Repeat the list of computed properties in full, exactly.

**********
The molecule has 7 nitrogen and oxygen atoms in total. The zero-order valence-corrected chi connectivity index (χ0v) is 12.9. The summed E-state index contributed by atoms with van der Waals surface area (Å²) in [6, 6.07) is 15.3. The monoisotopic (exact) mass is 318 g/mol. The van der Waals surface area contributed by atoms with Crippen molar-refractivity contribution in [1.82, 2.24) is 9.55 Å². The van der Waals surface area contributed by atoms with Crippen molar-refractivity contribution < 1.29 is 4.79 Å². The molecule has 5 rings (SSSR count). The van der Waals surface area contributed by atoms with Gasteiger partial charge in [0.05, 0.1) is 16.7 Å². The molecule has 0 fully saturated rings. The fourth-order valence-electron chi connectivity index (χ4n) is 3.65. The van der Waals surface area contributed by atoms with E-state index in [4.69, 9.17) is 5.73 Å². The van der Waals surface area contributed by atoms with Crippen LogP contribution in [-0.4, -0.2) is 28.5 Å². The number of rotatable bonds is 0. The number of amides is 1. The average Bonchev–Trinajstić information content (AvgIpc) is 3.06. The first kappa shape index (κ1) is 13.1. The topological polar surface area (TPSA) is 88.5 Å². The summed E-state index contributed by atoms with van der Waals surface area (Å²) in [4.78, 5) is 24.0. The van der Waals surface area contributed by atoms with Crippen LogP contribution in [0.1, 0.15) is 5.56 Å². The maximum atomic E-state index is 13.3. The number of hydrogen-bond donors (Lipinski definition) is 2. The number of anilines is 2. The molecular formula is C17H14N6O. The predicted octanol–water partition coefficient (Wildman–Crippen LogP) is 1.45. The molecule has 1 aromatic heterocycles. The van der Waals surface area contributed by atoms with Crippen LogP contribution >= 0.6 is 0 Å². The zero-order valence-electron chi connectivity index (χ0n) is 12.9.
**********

The molecule has 7 nitrogen and oxygen atoms in total. The zero-order valence-corrected chi connectivity index (χ0v) is 12.9. The summed E-state index contributed by atoms with van der Waals surface area (Å²) in [6, 6.07) is 15.3. The monoisotopic (exact) mass is 318 g/mol. The van der Waals surface area contributed by atoms with Crippen molar-refractivity contribution in [1.82, 2.24) is 9.55 Å². The van der Waals surface area contributed by atoms with Crippen molar-refractivity contribution < 1.29 is 4.79 Å². The molecule has 5 rings (SSSR count). The van der Waals surface area contributed by atoms with Gasteiger partial charge in [0.05, 0.1) is 16.7 Å². The molecule has 0 fully saturated rings. The fourth-order valence-electron chi connectivity index (χ4n) is 3.65. The van der Waals surface area contributed by atoms with E-state index in [4.69, 9.17) is 5.73 Å². The van der Waals surface area contributed by atoms with Crippen LogP contribution in [-0.4, -0.2) is 28.5 Å². The number of rotatable bonds is 0. The number of amides is 1. The average Bonchev–Trinajstić information content (AvgIpc) is 3.06. The first kappa shape index (κ1) is 13.1. The topological polar surface area (TPSA) is 88.5 Å². The summed E-state index contributed by atoms with van der Waals surface area (Å²) in [4.78, 5) is 24.0. The van der Waals surface area contributed by atoms with Crippen LogP contribution in [0.1, 0.15) is 5.56 Å². The maximum atomic E-state index is 13.3. The number of hydrogen-bond donors (Lipinski definition) is 2. The number of anilines is 2. The molecular formula is C17H14N6O. The predicted octanol–water partition coefficient (Wildman–Crippen LogP) is 1.45. The molecule has 1 aromatic heterocycles. The van der Waals surface area contributed by atoms with Crippen LogP contribution >= 0.6 is 0 Å². The zero-order valence-electron chi connectivity index (χ0n) is 12.9.